After a loved one has died, speaking to an attorney about your legal recourse can be difficult. Although there are deadlines for filing a Tennessee personal injury or wrongful death action, in some cases, you may be able to proceed with your claim despite the time that has passed. In an August 30, 2017 case, the Supreme Court of Tennessee explained that a wrongful death action is the right of the surviving spouse, rather than the decedent. The holding allowed the surviving spouse to bring a wrongful death action, even though his amended complaint was filed after the expiration of the limitations period.
The husband of the decedent filed a pro se wrongful death action, without legal representation, against the hospital and doctors who treated his wife. He filed the lawsuit in court shortly before the one-year statute of limitations expired. After the statute of limitations period had expired, the husband hired a personal injury lawyer to represent him, and his lawyer filed an amended complaint. The defendants in the case argued that the amended complaint was not effective as of the date of the husband’s original complaint, and therefore, his case should be dismissed as time-barred by the statute of limitations. The defendants alleged that the husband’s pro se complaint was filed in a representative capacity on behalf of the decedent and the other statutory beneficiaries, their two daughters.
In Tennessee, a person who is not an attorney may represent himself in court on his own behalf, but he cannot litigate on behalf of another person or entity. On appeal, the primary issue was whether, under Tennessee’s wrongful death statutes, the husband’s wrongful death case was his own case, brought pursuant to his right to self-representation, or whether it was brought in a representative capacity on behalf of the decedent or the statutory beneficiaries. The Supreme Court of Tennessee first observed that a plain reading of Tennessee’s wrongful death statute provides that the decedent’s right of action passes to the surviving spouse upon the decedent’s death. As a result, when the surviving spouse files a wrongful death action, he is not acting for the decedent or as a legal representative of the decedent. Instead, the surviving spouse may file a wrongful death action for the benefit of himself and other beneficiaries.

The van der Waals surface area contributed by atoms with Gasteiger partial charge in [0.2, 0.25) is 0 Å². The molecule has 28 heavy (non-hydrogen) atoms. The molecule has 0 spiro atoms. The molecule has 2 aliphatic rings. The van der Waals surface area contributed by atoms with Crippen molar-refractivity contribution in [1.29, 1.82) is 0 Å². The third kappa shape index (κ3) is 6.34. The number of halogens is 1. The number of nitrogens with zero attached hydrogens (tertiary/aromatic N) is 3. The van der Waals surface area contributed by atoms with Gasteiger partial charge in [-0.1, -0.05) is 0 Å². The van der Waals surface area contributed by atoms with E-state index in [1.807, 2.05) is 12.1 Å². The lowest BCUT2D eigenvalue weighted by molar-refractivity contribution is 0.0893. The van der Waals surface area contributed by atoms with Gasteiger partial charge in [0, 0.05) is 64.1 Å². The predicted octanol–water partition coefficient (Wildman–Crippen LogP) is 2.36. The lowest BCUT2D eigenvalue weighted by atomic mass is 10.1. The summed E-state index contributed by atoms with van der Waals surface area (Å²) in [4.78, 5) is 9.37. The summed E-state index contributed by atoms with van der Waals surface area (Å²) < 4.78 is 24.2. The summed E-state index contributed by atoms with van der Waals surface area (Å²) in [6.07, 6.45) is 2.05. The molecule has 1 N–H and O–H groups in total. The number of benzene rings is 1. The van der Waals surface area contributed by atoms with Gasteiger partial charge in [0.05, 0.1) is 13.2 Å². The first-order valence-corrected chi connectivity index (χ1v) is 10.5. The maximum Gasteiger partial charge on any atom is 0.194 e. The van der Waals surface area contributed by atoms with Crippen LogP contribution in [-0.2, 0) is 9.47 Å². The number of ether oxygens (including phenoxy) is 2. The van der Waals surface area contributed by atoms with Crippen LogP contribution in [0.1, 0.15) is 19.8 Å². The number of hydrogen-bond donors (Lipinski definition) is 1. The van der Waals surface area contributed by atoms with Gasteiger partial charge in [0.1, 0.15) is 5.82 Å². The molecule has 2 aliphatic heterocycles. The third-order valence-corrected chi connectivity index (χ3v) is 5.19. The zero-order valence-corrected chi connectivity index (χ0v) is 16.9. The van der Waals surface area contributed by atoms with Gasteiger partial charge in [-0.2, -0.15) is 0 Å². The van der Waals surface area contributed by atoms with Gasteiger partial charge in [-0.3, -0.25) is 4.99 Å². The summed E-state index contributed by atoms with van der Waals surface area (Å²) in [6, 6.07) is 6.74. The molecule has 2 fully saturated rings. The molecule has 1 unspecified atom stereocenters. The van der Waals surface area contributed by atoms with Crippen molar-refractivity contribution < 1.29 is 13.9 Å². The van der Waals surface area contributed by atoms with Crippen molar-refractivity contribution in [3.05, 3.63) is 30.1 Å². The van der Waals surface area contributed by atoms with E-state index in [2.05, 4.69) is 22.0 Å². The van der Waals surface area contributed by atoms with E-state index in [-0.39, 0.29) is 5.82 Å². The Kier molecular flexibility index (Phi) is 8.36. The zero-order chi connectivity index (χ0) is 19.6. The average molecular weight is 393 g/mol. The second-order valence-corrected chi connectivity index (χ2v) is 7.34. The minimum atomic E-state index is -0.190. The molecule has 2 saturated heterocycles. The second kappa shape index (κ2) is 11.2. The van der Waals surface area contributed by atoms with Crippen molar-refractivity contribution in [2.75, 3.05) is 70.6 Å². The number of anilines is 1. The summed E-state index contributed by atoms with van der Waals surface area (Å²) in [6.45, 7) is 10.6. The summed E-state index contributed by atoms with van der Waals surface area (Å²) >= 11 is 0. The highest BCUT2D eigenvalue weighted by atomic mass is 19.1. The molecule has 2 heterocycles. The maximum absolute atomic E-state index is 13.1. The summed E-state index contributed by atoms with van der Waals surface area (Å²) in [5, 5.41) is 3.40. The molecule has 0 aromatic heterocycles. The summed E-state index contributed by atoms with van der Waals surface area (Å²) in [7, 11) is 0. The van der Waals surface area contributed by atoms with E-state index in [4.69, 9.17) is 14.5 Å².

In reviewing the evidence of record, the Supreme Court of Tennessee found that in filing the pro se complaint, the husband was acting primarily on his own behalf and for his own benefit, pursuant to his right of self-representation. The court also concluded that he was not acting on behalf of the other beneficiaries. Accordingly, the court held that his initial pro se complaint was valid and acted to toll the statute of limitations. The court therefore allowed the amended complaint to relate back to the date of the husband’s initial pro se complaint. In so ruling, the jury’s subsequent verdict in favor of the plaintiffs and the award of damages was upheld.
Martin Heller Potempa & Sheppard is an established Nashville law firm representing plaintiffs in personal injury and negligence cases. Our accident attorneys can handle premises liability claims, medical malpractice actions, wrongful death cases, as well as estate and family law matters. To make an appointment with an experienced injury lawyer at Martin Heller Potempa & Sheppard, call (615) 800-7096 or contact us online.
More Blog Posts:
Tennessee Court of Appeals Rules Plaintiff Is Not Barred from Re-Filing Medical Malpractice Suit, Tennessee Attorneys Blog, published August 25, 2015
Tennessee Court Discusses Requirements for Surviving Summary Judgment in Deadly Car Accident Case, Tennessee Attorneys Blog, published October 13, 2016